In he forest.

Inherently unstable

The Manfrotto system works, but isn't quite as stable as I expected. I have seen people clamp cameras onto cars and boats using these arms, but I sure as *beep* wouldn't do that with my gear! When I tighten everything as much as I can, and start rolling my chair over uneven ground – like a sidewalk or a lawn, not to mention cobblestones – it's pretty likely that something will loosen within a few minutes.
There's a lot of joints that can move and screws that can let go, and they seem to do so at one point or other.
I can't just roll happily along with a camera in shooting position. Sooner or later that will cave in, and I have learned long ago to “deflate” the setup by loosening the arm and laying the camera in my lap while driving. Once I'm ready to shoot, I raise the camera again and tighten everything.

The bracket.

A wheelchair studio

I have plans of extending my wheelchair setup rather dramatically, and have been working on what I call a “wheelchair studio” for a while, mounting lights, camera and even a computer or a table on the wheelchair to make a mobile photo unit. I envision myself rolling around the city during different festivals and other arrangements doing impromptu portraits of people.
But I still need to fine tune my ideas and start constructing something that won't fall apart when I traverse one of the cobbled streets that are found many places in my hometown Copenhagen. I will follow up with an article on that once I get closer to something useful.

A half full kinda person

Being ridden by a chronic, severely physically disabling disease does no good for anybody, and there's no way that I can turn my current situation into anything positive. It simply sucks to have MS!
But being ill has definitely made me even more of a “half full person” than I was before, seeing the glass as half full rather than half empty.
I have never been pessimistic and I'm not a pessimist now. My disease has made me appreciate what I can, and I try hard every day not to focus on what I can't and all the limitations that MS sets for me. I appreciate the fact that I have very little pain – most of the time none – and that my brain, my eyes and my fingers are still working. Many MS patients are in constant pain and may loose eyesight, loose hand control and are affected cognitively, leading to inability to concentrate or remember.
I still have an OK memory (not worse than before at least) and can think and talk for hours as I have always could. I had some eye flicker at one point, but that is gone now and my eyes are essentially as they were 10 years ago.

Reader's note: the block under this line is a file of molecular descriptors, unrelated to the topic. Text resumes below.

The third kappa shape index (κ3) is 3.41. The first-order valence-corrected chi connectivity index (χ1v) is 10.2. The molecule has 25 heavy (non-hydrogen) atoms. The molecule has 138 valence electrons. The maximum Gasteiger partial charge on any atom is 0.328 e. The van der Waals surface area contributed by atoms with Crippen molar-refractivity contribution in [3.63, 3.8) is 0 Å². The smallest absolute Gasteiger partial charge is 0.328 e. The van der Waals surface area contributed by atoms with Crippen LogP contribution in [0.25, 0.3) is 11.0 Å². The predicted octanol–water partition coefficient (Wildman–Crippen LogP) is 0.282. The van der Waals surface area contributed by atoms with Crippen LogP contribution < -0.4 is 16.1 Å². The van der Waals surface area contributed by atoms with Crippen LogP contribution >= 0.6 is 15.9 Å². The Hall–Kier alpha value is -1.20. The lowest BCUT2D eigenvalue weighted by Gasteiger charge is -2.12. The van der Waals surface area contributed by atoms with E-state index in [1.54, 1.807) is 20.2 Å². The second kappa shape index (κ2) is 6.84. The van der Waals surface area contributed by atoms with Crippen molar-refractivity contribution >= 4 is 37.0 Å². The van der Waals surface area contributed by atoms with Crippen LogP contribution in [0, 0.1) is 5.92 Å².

Disabled photographer.
Still active.

Limited but active

It's not my plan to stop being active. My activities are limited in many ways, but I still have a lot of freedom to move around, and a lot of things I want to do and shoot.
I have started planning different projects that take their outset in my situation, and take that into consideration - from portraits to different scene arrangements, which I can manage and handle myself.
I have also tried to create contact to other wheelchair photographers - here in Denmark and internationally - but there has been no response, which surprises me. In my fly-fishing "life" I have a colossal network, even now when I'm fishing very little. The community is very active, and there's a ton of initiatives for disabled, veterans, people recovering from cancer and others with special needs.

Well, I'll keep on shooting alone or with whomever finds my company interesting. There's plenty to do, places to go, things to take pictures of, even from a wheelchair.

* About "getting" a wheelchair

Warning: slightly political.

When I say I got myself a wheelchair, it's actually right.
I didn't buy it.
I got it.
I live in Denmark, a country with an extensive public healthcare system, and that paid for the very expensive piece of kit that is a modern, lightweight wheelchair. I have no personal health insurances and none paid by an employer since I'm self-employed. I would have had a very hard time paying for my treatments and the different aides I have needed and still need.
I have been treated a couple of years with Interferon beta - one of the most expensive drugs in the world typically costing more than 6,000 USD per month. I have been MR scanned a dozen times, been a regular patient at a highly specialized hospital department that deals with MS patients only and received all the help I could expect from my own doctor, hospitals and the municipality of Copenhagen where I live.
I had never been able to pay for most of this myself in spite of a pretty good income, and must admit that I have a hard time understanding people who think public healthcare is the devil's work. But that's a whole other story...

The wheelchair left outside.